How to Avoid the Ultra-Scary Lifestyle Creep And Make the Most of New Money

Nov 10, 2021
Balance is the key to avoiding lifestyle inflation

Last year the entire world reevaluated their life. As a result, we’ve entered a period known as the Great Resignation. In 2021, 4 million people per month are quitting their jobs to find more suitable work.

Anthony Klotz, who coined the term, says that employers will have to adjust to the expectations of workers. Often these shifts have brought on pay increases. Yay! That brings us to today’s topic: Lifestyle Creep.

Now, let me tell you, when I first heard the term ‘Creep’ I had 2 reactions. One, I immediately started humming TLC’s #1 hit (sorry Waterfalls and No Scrubs). Two, I started belting out classic Radiohead (look it up). Musical puns aside, Investopedia defines Lifestyle Creep as:

The phenomenon where discretionary consumption increases on non-essential items as the standard of living improves.

Scary, right?! 

Remember when you told yourself: Gee, when I make X amount, I’ll have everything I need? Then when you finally started earning X amount, it all seemed to evaporate into thin air? The crazy thing about Lifestyle Creep is that it haunts everyone. It doesn’t matter if your salary is $50,000 or $500,000… no one is immune.

Our household has had a 70% pay increase in under 2 years, and this creep is still hanging around! So, if you’ve recently received a pay raise and don’t want to blow it — the rest of this blog is for you!

2 Pay Raises in 2 Years- The Background Story

First, I want to mention that a lot of privilege has gone into our recent pay raises. I work in financial services and my boyfriend works in medical research. We both have over a decade of experience in our fields. We’re college grads, and I have an MBA and a few investing licenses.

The 1st set of pay raises came from new jobs. My office closed which prompted me to look for something new. After 6 months of searching I found a new gig and received a 20% pay increase. A friend approached my boyfriend to jump companies received a 25% pay increase. Networking does pay off- lesson learned!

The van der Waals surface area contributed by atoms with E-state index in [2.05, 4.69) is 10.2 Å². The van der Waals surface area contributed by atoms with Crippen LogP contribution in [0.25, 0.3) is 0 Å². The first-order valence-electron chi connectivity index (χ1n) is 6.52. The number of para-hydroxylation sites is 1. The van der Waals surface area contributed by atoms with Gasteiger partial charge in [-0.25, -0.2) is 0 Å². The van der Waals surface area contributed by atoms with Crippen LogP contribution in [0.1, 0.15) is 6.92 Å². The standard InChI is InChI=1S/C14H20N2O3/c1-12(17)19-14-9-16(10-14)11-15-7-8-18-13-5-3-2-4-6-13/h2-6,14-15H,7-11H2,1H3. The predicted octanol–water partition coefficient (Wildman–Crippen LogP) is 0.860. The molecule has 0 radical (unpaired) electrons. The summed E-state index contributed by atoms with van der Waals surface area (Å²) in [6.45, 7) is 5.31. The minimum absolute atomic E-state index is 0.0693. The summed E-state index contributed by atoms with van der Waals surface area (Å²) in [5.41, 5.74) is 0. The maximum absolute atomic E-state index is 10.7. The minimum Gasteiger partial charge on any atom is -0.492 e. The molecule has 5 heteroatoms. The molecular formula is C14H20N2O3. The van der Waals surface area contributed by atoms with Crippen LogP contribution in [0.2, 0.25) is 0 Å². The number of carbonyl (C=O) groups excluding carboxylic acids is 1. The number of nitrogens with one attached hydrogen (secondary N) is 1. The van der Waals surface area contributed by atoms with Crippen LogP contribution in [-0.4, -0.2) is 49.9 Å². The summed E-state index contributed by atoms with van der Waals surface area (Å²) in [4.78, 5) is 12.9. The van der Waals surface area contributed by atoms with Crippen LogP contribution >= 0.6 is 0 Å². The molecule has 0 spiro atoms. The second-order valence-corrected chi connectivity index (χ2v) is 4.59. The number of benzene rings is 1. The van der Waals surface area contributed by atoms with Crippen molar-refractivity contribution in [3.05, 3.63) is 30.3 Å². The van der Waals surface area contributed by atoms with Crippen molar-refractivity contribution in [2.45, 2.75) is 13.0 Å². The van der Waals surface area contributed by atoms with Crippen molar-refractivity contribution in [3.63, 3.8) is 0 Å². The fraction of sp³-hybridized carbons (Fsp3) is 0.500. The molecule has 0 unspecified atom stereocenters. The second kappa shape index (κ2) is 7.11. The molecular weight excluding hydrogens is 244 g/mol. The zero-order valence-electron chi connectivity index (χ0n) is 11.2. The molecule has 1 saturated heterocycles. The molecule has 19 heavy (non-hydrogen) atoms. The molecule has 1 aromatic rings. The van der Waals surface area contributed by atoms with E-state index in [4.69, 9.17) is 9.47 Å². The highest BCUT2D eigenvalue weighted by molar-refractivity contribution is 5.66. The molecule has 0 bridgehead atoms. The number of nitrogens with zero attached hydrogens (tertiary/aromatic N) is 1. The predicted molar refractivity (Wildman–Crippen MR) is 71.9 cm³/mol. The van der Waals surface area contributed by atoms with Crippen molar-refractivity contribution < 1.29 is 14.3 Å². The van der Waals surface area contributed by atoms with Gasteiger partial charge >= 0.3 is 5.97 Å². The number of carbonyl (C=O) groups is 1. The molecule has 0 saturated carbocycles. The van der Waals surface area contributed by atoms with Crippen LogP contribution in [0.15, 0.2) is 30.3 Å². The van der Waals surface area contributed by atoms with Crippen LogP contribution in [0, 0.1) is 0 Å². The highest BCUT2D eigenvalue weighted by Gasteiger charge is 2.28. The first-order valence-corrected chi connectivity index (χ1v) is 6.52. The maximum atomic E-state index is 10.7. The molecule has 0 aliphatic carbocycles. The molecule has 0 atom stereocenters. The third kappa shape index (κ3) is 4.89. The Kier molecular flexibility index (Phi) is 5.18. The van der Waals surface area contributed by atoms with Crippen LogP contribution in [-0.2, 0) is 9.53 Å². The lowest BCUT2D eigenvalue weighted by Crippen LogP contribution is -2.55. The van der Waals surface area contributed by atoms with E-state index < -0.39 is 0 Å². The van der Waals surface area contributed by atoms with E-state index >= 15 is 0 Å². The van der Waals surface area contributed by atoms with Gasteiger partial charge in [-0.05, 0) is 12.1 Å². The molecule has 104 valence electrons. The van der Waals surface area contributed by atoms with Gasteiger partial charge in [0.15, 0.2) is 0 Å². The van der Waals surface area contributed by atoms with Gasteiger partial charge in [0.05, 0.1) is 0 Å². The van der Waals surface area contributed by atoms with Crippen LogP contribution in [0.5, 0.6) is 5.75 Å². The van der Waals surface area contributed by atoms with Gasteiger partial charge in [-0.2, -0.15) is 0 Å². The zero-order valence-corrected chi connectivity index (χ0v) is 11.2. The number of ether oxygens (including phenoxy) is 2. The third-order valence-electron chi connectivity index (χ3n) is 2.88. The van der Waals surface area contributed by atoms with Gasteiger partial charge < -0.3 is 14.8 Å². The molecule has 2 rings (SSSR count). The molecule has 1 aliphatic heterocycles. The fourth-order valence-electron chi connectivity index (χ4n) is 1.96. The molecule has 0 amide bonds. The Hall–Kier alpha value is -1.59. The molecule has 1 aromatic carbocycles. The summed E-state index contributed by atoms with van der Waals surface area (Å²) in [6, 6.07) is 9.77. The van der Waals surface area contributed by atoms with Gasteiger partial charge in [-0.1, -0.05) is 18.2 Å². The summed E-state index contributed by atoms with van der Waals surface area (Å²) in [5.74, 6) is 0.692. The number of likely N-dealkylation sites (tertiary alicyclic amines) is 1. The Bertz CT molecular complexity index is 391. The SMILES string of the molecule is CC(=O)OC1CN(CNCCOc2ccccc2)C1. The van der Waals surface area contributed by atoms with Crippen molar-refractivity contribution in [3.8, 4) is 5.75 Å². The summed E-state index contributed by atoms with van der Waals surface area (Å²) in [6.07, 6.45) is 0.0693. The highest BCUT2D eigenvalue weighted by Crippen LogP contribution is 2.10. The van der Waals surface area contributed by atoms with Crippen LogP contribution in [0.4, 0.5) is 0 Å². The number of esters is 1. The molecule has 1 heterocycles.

Round 2 of pay increases came a year later. I realized post-pandemic-ish that I didn’t want to go back to my old travel schedule. I enjoyed being at home with my dogs and working from my sunny entry room. I craved mid-day walks, home yoga sessions and breakfast with my boyfriend. On the job search I went. It took 6 months, 20+ applications and 10 interviews but I found something! I now get the flexibility of working from home and the challenge of doing something new. And, the lagniappe (New Orleans for a little extra) was a 15% pay increase. Meanwhile, my boyfriend’s company gave him a 30% pay raise because they were over losing good talent!

We have money, now what?

Sounds weird but I get this question all the time from clients and friends. It’s a nice problem to have! But, the minute this question pops up, the almighty dangerous Lifestyle Creep pops in.

Before you have a chance to identify your goals & make a plan-you’re upgrading to first class, eating out 7 days a week, splurging on a new ride, buying luxury items and moving into a bigger home. Ouch.

Like that, you’re back to living paycheck to paycheck and saving and investing the bare minimum. This is what we managed to avoid.

Lifestyle Creep should be easy to avoid, but it isn’t. If you’ve never been a person who has cash left over each month, then you’ll have to learn how to be this type of person ! With the constant pressure of ‘keeping up,’ it’s tough.

All this to say, if you’ve been a victim of Lifestyle Creep — don’t beat yourself up.

What we achieved by avoiding lifestyle creep

The biggest take-a-way from avoiding lifestyle creep was the ability to have options and chose to try new things. Here’s what we decided to do with our new found cashflow:

  • Started a new business (hello Holistic Personal Finance!)
  • Bought our first rental house (hi $600 extra income every month)
  • Renovated said rental house… twice (Thanks Hurricane Season)
  • Built a healthy emergency savings (oh the peace of mind!)